And I make the point that no one complained about the drunks and adulterers being mentioned in it - even though there are legions of them out there - but it was the reference to homosexuality that sparked an avalanche of outrage from the PC brigade lead by rainbow activist-in-chief, QANTAS CEO Alan Joyce. Now, Mr Joyce is not a bad guy but he uses his position as CEO of QANTAS as leverage to pursue a social agenda and it’s dressed up as any number of ways. This time, he threatened to pull the sponsorship from Rugby Union - or so the media reports suggests – it also suggests that Folau is going to get the sack as a result. Now, that’s the right of both QANTAS - through their CEO - and Rugby Union, to make decisions as they see fit, because it is entirely a contractual issue. I don’t know what Israel Folau’s contract says but, but, I want to make this point: the contracts of teachers at Christian schools also encourage a certain standard of behaviour and many of those who are most outraged about Israel Folau allegedly breeching his contract of behaviour with Rugby Australia are those that say, “A school has no right to insist upon that for their teachers,” or even their students. So the consistency gene is often lacking in these socially progressive – I should say regressive – activists. They choose again the tribe over the principle and that’s not what I think is good for our country.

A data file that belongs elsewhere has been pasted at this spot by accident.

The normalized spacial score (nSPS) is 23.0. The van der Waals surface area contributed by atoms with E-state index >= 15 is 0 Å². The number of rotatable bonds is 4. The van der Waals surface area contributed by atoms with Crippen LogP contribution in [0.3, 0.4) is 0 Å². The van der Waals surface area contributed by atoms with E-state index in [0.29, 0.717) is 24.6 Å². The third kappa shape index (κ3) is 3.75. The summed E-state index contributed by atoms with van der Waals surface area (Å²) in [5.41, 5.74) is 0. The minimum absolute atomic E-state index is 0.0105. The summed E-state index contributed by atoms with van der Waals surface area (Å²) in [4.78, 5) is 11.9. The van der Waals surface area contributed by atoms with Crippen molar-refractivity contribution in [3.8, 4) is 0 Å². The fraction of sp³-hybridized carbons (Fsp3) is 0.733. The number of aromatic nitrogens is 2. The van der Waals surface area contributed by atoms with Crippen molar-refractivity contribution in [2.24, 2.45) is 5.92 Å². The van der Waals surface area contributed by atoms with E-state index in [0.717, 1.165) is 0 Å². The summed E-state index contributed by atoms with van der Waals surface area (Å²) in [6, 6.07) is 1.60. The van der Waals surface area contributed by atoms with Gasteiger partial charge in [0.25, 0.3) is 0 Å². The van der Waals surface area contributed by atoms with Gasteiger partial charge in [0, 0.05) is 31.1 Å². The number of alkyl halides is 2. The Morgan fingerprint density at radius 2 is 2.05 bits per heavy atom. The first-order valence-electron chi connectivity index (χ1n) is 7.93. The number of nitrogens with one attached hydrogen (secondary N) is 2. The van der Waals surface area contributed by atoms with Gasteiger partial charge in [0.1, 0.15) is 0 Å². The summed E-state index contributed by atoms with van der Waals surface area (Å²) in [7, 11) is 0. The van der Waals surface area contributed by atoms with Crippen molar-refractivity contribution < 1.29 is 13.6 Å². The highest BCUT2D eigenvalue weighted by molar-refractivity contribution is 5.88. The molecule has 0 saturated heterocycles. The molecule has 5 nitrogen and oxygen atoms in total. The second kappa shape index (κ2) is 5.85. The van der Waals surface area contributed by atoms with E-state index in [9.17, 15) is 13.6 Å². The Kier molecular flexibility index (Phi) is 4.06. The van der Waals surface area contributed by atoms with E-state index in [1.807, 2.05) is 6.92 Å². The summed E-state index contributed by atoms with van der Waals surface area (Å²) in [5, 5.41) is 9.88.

So even though I think there will be many who agree with what Israel Folau wrote, there will be more – maybe the same number, maybe more – who will disagree, but he hasn’t sought to hurt anyone, nor has he advocated violence, so you wonder why is he being sanctioned. In fact, from his perspective – and many in the Christian community’s perspective – he would argue he’s trying to spread the word; he is actually trying to help people by reminding them that much of what is considered acceptable today is still considered sinful under Christian teachings. Now, tens of thousands of preachers and pastors and priests say the same thing to the congregations every single day to remind them how to be their better selves.